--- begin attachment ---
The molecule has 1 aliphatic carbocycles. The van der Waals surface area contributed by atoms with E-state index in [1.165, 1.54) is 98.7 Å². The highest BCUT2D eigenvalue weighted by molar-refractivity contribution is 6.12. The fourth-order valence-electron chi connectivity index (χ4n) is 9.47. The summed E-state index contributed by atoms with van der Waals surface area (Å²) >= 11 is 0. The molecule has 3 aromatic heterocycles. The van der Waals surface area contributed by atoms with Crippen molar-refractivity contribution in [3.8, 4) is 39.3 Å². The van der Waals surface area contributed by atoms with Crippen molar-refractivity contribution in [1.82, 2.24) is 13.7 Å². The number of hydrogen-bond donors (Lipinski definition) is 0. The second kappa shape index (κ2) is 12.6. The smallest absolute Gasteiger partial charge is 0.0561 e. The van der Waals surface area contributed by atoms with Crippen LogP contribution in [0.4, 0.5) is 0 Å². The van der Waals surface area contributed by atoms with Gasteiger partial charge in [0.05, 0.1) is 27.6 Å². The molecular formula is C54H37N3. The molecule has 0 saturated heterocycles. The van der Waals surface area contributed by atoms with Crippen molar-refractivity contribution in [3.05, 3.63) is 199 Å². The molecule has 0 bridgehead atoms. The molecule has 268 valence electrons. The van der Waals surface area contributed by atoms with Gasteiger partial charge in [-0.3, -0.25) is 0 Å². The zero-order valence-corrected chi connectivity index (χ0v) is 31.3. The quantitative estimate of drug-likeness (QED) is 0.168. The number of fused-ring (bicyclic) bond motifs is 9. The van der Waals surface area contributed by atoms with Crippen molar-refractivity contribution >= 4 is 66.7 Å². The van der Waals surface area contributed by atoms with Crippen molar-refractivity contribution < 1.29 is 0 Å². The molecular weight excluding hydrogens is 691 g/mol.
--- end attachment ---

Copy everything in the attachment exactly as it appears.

The molecule has 1 aliphatic carbocycles. The van der Waals surface area contributed by atoms with E-state index in [1.165, 1.54) is 98.7 Å². The highest BCUT2D eigenvalue weighted by molar-refractivity contribution is 6.12. The fourth-order valence-electron chi connectivity index (χ4n) is 9.47. The summed E-state index contributed by atoms with van der Waals surface area (Å²) >= 11 is 0. The molecule has 3 aromatic heterocycles. The van der Waals surface area contributed by atoms with Crippen molar-refractivity contribution in [3.8, 4) is 39.3 Å². The van der Waals surface area contributed by atoms with Crippen molar-refractivity contribution in [1.82, 2.24) is 13.7 Å². The number of hydrogen-bond donors (Lipinski definition) is 0. The second kappa shape index (κ2) is 12.6. The smallest absolute Gasteiger partial charge is 0.0561 e. The van der Waals surface area contributed by atoms with Crippen LogP contribution in [0.4, 0.5) is 0 Å². The van der Waals surface area contributed by atoms with Gasteiger partial charge in [0.05, 0.1) is 27.6 Å². The molecular formula is C54H37N3. The molecule has 0 saturated heterocycles. The van der Waals surface area contributed by atoms with Crippen molar-refractivity contribution in [3.05, 3.63) is 199 Å². The molecule has 0 bridgehead atoms. The molecule has 268 valence electrons. The van der Waals surface area contributed by atoms with Gasteiger partial charge in [-0.3, -0.25) is 0 Å². The zero-order valence-corrected chi connectivity index (χ0v) is 31.3. The quantitative estimate of drug-likeness (QED) is 0.168. The number of fused-ring (bicyclic) bond motifs is 9. The van der Waals surface area contributed by atoms with Crippen molar-refractivity contribution >= 4 is 66.7 Å². The van der Waals surface area contributed by atoms with Crippen molar-refractivity contribution < 1.29 is 0 Å². The molecular weight excluding hydrogens is 691 g/mol.